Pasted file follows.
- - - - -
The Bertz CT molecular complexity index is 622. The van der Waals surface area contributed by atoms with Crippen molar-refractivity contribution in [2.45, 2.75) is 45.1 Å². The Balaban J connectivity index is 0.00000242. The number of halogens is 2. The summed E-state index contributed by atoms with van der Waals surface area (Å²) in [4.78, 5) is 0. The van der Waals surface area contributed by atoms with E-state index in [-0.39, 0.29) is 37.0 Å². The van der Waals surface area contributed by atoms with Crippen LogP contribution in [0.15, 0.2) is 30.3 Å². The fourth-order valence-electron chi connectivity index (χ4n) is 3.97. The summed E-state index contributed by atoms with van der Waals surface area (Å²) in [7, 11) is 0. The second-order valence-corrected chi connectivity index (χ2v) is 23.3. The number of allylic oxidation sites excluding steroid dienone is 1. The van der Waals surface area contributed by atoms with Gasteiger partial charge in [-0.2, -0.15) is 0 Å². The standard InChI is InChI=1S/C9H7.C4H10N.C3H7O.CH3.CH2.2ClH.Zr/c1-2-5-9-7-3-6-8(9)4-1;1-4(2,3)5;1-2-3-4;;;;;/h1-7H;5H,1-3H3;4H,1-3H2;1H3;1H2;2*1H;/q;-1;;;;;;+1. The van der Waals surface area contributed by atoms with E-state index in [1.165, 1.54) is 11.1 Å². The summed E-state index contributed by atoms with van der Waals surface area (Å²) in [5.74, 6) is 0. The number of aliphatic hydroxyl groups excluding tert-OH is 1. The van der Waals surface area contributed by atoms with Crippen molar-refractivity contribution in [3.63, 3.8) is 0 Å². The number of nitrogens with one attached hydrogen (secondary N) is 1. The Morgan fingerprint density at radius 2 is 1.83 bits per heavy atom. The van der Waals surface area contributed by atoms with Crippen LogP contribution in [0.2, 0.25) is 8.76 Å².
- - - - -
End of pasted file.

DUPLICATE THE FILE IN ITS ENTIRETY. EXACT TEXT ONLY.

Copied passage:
The Bertz CT molecular complexity index is 622. The van der Waals surface area contributed by atoms with Crippen molar-refractivity contribution in [2.45, 2.75) is 45.1 Å². The Balaban J connectivity index is 0.00000242. The number of halogens is 2. The summed E-state index contributed by atoms with van der Waals surface area (Å²) in [4.78, 5) is 0. The van der Waals surface area contributed by atoms with E-state index in [-0.39, 0.29) is 37.0 Å². The van der Waals surface area contributed by atoms with Crippen LogP contribution in [0.15, 0.2) is 30.3 Å². The fourth-order valence-electron chi connectivity index (χ4n) is 3.97. The summed E-state index contributed by atoms with van der Waals surface area (Å²) in [7, 11) is 0. The second-order valence-corrected chi connectivity index (χ2v) is 23.3. The number of allylic oxidation sites excluding steroid dienone is 1. The van der Waals surface area contributed by atoms with Gasteiger partial charge in [-0.2, -0.15) is 0 Å². The standard InChI is InChI=1S/C9H7.C4H10N.C3H7O.CH3.CH2.2ClH.Zr/c1-2-5-9-7-3-6-8(9)4-1;1-4(2,3)5;1-2-3-4;;;;;/h1-7H;5H,1-3H3;4H,1-3H2;1H3;1H2;2*1H;/q;-1;;;;;;+1. The van der Waals surface area contributed by atoms with E-state index in [1.165, 1.54) is 11.1 Å². The summed E-state index contributed by atoms with van der Waals surface area (Å²) in [5.74, 6) is 0. The number of aliphatic hydroxyl groups excluding tert-OH is 1. The van der Waals surface area contributed by atoms with Crippen molar-refractivity contribution in [3.63, 3.8) is 0 Å². The number of nitrogens with one attached hydrogen (secondary N) is 1. The Morgan fingerprint density at radius 2 is 1.83 bits per heavy atom. The van der Waals surface area contributed by atoms with Crippen LogP contribution in [0.2, 0.25) is 8.76 Å².